We have not yet reached the point where the American public is getting tired of the Ryder Cup and its unsatisfactory results. Europe has won in four of the last five stages of this event, which marks a blow to the confidence of a sporting nation in wait.
At lunchtime Thursday in this rural corner of Wisconsin, Bryson DeChambeau did 1st tee laps, Jim Furyk danced inappropriately for a 51-year-old, and Dustin Johnson blew T-shirts in. the grandstands of the kind of pitcher typically seen in Star Wars. The screams and howls and screams were from a crowd ready for an epic battle. Five years have passed since a Ryder Cup was held on this side of the Atlantic; the absence clearly made hearts fonder. With the wind whipping and Lake Michigan rumbling, it’s already quite a spectacle. Now let’s get down to business as Europe seeks to keep the gold trophy on the rugged terrain of the Whistling Strait.
At what price a quick start? Of all the statistics – hundreds – associated with this competition, one is obvious. Europe haven’t won the opening session of a Ryder Cup since 2006. At Hazeltine in 2016, the United States won all four Friday morning games and never got a chance to look in. The rear view mirror. Given the scale of host support this time around, a scenario of course tied to travel restrictions, Europe surely cannot afford to concede an early impetus. Pádraig Harrington, who has been right so far in his duties as European captain, will know. The quartet session on Friday is extremely important.
It is not surprising that significant favoritism has been accorded to the United States. Notah Begay, during a televised analysis, went so far as to say that the European team is “considerably overwhelmed”. The state of relaxation visible within the European contingent throughout the week therefore takes on its full meaning: Harrington and his players have absolutely nothing to lose. Seven of Harrington’s team members played in Paris three years ago as the United States was dismantled. In Jon Rahm, Europe has the highest ranked player in the world.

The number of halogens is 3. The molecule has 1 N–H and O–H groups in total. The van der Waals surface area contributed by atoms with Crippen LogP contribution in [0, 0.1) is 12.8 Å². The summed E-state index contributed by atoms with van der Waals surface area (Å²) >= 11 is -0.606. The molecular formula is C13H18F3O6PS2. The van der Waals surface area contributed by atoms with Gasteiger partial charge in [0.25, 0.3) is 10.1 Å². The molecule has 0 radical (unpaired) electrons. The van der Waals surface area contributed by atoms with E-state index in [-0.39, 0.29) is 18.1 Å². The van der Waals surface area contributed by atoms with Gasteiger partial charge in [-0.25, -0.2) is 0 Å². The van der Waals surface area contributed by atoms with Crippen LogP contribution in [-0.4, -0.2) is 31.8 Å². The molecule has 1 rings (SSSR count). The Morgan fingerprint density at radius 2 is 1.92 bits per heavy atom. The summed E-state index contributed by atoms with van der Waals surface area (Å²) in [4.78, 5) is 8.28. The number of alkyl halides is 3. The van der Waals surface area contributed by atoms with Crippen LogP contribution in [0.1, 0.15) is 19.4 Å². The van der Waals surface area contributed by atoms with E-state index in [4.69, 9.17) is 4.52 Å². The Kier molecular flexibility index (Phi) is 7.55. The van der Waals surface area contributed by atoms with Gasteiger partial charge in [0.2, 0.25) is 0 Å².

“It’s a team effort,” said Rahm. “It’s not like I can do it on my own. This [victory] would be a great end to the year. It would be a great end to what has been a wonderful year. This victory in France, you create an unforgettable bond and it would be a very good feeling to be able to do it during my first test on American soil as well.
Rahm has moved away from the feeling that he is already considered a talisman within the European team. “We have a lot of players in the squad who are vocal enough, who have done it enough that naturally others are looking to them for advice,” said the Spaniard. “I’m not actively going to be like, ‘Hey, I’m a leader now,’ because I don’t have such a huge ego.
“I hope that, as I have done so far this year, I will let the clubs and the ball do the talking. I’ll leave the speeches and the leadership to the guys who’ve been doing this for a long time.
Harrington has exuded confidence since his squad lineup was confirmed. He has always called his dozen players the best in terms of hitting the ball that Europe has fielded.
“If this was computer-driven, the United States would win,” Harrington said. “But all the statistics around this course suggest you want to be a good ball forward. When you miss the greens you get either an easy chip or an incredibly difficult chip; lie, position. A good grinder is of no value here. Players who play well tend to hit a lot of fairways and greens. There are more long irons than on any course we will be playing. My team is full of attackers and it is balanced. We’re not hiding anyone, you think no one can play four or four balls.
Indeed, the adaptability of the vast majority of the European team is noticeable. There are no potential pairings that would attract skeptical glances. Tyrrell Hatton, who regularly looks like he’s throwing punches at his own shadow, needs a little care and attention, but others can be trusted with a variety of partners.
The American scene is more complex. Brooks Koepka and DeChambeau can insist that their very public mutual indifference isn’t a problem for this week alone, but Steve Stricker’s failure to bring his problem kids together for even a workout was telling. A bristling Koepka insisted on Thursday that comments suggesting he had little time for the Ryder Cup had been ‘dropped’. Stricker has six debutants on his squad and although Open champion Collin Morikawa is one of them, the 24-year-old is out of shape and has been injured since lifting the Claret Jug. Europe would have reason to fear Billy Horschel and Patrick Reed but none was retained.
In his country of origin, at the head of a team ranked in the top 21 of the world rankings, Stricker is the captain who is free to be embarrassed. “We have a task ahead of us: we have a chance to do something really special for our team, our country and especially for Stricks,” said Tony Finau. “We want to win this not just for everything that’s involved, but especially for our captain. “
Youth is on the hosts’ side – an average age of five years younger than Europeans could be significant in a physically demanding place. The lack of a criminal rough around Whistling Straits is typical of a Ryder Cup in the United States, but means comparisons to the 2015 US PGA Championship, for example, which was also played here, are not necessarily valid. Jordan Spieth finished second in this event, Koepka tied for fifth, Johnson seventh and Finau tied for 10th.
The only numbers that matter this time are 14, the number of points Europe needs to keep, and 14 and a half, required by the United States to recover. In the American dairy country, the only guarantee is that the people involved will milk the atmosphere.